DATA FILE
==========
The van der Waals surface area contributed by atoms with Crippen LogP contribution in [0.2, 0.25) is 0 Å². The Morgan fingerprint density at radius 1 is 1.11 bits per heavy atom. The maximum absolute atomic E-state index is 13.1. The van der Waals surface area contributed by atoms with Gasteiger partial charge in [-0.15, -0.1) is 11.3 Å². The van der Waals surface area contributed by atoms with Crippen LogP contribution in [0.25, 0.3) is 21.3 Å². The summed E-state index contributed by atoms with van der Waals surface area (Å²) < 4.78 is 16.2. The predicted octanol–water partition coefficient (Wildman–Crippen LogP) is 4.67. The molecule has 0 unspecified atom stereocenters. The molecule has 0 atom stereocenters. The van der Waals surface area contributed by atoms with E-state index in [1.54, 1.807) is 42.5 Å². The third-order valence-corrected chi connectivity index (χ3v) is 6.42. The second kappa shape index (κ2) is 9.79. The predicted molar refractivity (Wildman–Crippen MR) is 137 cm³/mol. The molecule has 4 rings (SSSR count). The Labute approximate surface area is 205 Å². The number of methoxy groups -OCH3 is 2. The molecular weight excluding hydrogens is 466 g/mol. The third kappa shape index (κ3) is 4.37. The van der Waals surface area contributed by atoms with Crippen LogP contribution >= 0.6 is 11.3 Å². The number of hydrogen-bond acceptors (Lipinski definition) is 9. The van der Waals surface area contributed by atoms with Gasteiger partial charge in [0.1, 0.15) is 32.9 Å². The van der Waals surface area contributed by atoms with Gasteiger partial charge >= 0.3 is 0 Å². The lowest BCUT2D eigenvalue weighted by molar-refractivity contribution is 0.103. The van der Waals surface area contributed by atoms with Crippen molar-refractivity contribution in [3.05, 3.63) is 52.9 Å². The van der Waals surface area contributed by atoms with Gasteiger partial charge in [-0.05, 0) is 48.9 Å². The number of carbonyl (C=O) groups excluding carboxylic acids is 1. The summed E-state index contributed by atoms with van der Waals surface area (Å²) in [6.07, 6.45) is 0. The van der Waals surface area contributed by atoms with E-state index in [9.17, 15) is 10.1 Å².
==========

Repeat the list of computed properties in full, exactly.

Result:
The van der Waals surface area contributed by atoms with Crippen LogP contribution in [0.2, 0.25) is 0 Å². The Morgan fingerprint density at radius 1 is 1.11 bits per heavy atom. The maximum absolute atomic E-state index is 13.1. The van der Waals surface area contributed by atoms with Gasteiger partial charge in [-0.15, -0.1) is 11.3 Å². The van der Waals surface area contributed by atoms with Crippen LogP contribution in [0.25, 0.3) is 21.3 Å². The summed E-state index contributed by atoms with van der Waals surface area (Å²) < 4.78 is 16.2. The predicted octanol–water partition coefficient (Wildman–Crippen LogP) is 4.67. The molecule has 0 unspecified atom stereocenters. The molecule has 0 atom stereocenters. The van der Waals surface area contributed by atoms with E-state index in [1.54, 1.807) is 42.5 Å². The third-order valence-corrected chi connectivity index (χ3v) is 6.42. The second kappa shape index (κ2) is 9.79. The predicted molar refractivity (Wildman–Crippen MR) is 137 cm³/mol. The molecule has 4 rings (SSSR count). The Labute approximate surface area is 205 Å². The number of methoxy groups -OCH3 is 2. The molecular weight excluding hydrogens is 466 g/mol. The third kappa shape index (κ3) is 4.37. The van der Waals surface area contributed by atoms with Crippen LogP contribution >= 0.6 is 11.3 Å². The number of hydrogen-bond acceptors (Lipinski definition) is 9. The van der Waals surface area contributed by atoms with Gasteiger partial charge in [0.1, 0.15) is 32.9 Å². The van der Waals surface area contributed by atoms with Gasteiger partial charge >= 0.3 is 0 Å². The lowest BCUT2D eigenvalue weighted by molar-refractivity contribution is 0.103. The van der Waals surface area contributed by atoms with Crippen molar-refractivity contribution in [3.05, 3.63) is 52.9 Å². The van der Waals surface area contributed by atoms with Gasteiger partial charge in [-0.05, 0) is 48.9 Å². The number of carbonyl (C=O) groups excluding carboxylic acids is 1. The summed E-state index contributed by atoms with van der Waals surface area (Å²) in [6.07, 6.45) is 0. The van der Waals surface area contributed by atoms with E-state index in [9.17, 15) is 10.1 Å².